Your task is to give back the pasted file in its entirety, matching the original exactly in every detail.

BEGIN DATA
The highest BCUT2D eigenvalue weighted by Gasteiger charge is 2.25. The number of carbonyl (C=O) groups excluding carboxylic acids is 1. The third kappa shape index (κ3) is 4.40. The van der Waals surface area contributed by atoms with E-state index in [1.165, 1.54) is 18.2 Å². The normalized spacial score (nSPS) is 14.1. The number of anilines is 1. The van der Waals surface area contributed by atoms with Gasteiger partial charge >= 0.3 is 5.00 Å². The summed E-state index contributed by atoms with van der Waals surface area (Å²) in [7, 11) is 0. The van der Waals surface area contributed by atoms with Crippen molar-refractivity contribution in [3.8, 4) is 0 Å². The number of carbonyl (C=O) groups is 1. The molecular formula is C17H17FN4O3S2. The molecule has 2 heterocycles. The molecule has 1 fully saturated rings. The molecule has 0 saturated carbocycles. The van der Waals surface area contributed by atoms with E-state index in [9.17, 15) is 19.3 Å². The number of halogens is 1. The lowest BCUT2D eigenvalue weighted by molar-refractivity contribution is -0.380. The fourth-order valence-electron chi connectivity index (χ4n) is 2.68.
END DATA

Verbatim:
The highest BCUT2D eigenvalue weighted by Gasteiger charge is 2.25. The number of carbonyl (C=O) groups excluding carboxylic acids is 1. The third kappa shape index (κ3) is 4.40. The van der Waals surface area contributed by atoms with E-state index in [1.165, 1.54) is 18.2 Å². The normalized spacial score (nSPS) is 14.1. The number of anilines is 1. The van der Waals surface area contributed by atoms with Gasteiger partial charge >= 0.3 is 5.00 Å². The summed E-state index contributed by atoms with van der Waals surface area (Å²) in [7, 11) is 0. The van der Waals surface area contributed by atoms with Crippen molar-refractivity contribution in [3.8, 4) is 0 Å². The number of carbonyl (C=O) groups is 1. The molecular formula is C17H17FN4O3S2. The molecule has 2 heterocycles. The molecule has 1 fully saturated rings. The molecule has 0 saturated carbocycles. The van der Waals surface area contributed by atoms with E-state index in [9.17, 15) is 19.3 Å². The number of halogens is 1. The lowest BCUT2D eigenvalue weighted by molar-refractivity contribution is -0.380. The fourth-order valence-electron chi connectivity index (χ4n) is 2.68.